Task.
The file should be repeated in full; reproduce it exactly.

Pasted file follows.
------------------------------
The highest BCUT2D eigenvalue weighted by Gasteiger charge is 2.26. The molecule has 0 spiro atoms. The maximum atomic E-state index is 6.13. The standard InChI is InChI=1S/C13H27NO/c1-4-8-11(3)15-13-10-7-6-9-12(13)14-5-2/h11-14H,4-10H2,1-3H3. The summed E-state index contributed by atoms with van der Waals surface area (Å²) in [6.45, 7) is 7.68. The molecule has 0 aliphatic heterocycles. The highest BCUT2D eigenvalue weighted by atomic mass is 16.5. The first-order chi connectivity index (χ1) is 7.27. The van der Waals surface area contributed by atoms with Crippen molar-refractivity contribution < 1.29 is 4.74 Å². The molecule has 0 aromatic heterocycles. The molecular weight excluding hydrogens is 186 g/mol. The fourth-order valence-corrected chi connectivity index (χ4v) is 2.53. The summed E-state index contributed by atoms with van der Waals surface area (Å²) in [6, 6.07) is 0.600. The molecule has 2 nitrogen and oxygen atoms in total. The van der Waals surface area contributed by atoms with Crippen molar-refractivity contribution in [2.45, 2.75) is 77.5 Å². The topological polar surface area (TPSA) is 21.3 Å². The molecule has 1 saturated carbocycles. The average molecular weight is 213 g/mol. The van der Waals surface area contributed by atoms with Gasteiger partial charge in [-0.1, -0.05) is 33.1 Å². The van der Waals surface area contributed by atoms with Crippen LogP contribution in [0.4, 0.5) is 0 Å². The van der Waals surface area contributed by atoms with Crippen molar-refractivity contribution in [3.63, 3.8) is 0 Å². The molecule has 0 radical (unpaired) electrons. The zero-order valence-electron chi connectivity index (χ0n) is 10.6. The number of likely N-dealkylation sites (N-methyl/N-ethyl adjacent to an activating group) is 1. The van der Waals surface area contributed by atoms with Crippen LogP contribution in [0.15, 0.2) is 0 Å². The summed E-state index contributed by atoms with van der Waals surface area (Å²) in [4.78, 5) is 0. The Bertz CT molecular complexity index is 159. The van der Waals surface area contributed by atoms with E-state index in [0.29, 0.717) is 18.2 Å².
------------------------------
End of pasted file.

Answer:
The highest BCUT2D eigenvalue weighted by Gasteiger charge is 2.26. The molecule has 0 spiro atoms. The maximum atomic E-state index is 6.13. The standard InChI is InChI=1S/C13H27NO/c1-4-8-11(3)15-13-10-7-6-9-12(13)14-5-2/h11-14H,4-10H2,1-3H3. The summed E-state index contributed by atoms with van der Waals surface area (Å²) in [6.45, 7) is 7.68. The molecule has 0 aliphatic heterocycles. The highest BCUT2D eigenvalue weighted by atomic mass is 16.5. The first-order chi connectivity index (χ1) is 7.27. The van der Waals surface area contributed by atoms with Crippen molar-refractivity contribution < 1.29 is 4.74 Å². The molecule has 0 aromatic heterocycles. The molecular weight excluding hydrogens is 186 g/mol. The fourth-order valence-corrected chi connectivity index (χ4v) is 2.53. The summed E-state index contributed by atoms with van der Waals surface area (Å²) in [6, 6.07) is 0.600. The molecule has 2 nitrogen and oxygen atoms in total. The van der Waals surface area contributed by atoms with Crippen molar-refractivity contribution in [2.45, 2.75) is 77.5 Å². The topological polar surface area (TPSA) is 21.3 Å². The molecule has 1 saturated carbocycles. The average molecular weight is 213 g/mol. The van der Waals surface area contributed by atoms with Gasteiger partial charge in [-0.1, -0.05) is 33.1 Å². The van der Waals surface area contributed by atoms with Crippen LogP contribution in [0.4, 0.5) is 0 Å². The van der Waals surface area contributed by atoms with Crippen molar-refractivity contribution in [3.63, 3.8) is 0 Å². The molecule has 0 radical (unpaired) electrons. The zero-order valence-electron chi connectivity index (χ0n) is 10.6. The number of likely N-dealkylation sites (N-methyl/N-ethyl adjacent to an activating group) is 1. The van der Waals surface area contributed by atoms with Crippen LogP contribution in [0.15, 0.2) is 0 Å². The summed E-state index contributed by atoms with van der Waals surface area (Å²) in [4.78, 5) is 0. The Bertz CT molecular complexity index is 159. The van der Waals surface area contributed by atoms with E-state index in [0.29, 0.717) is 18.2 Å².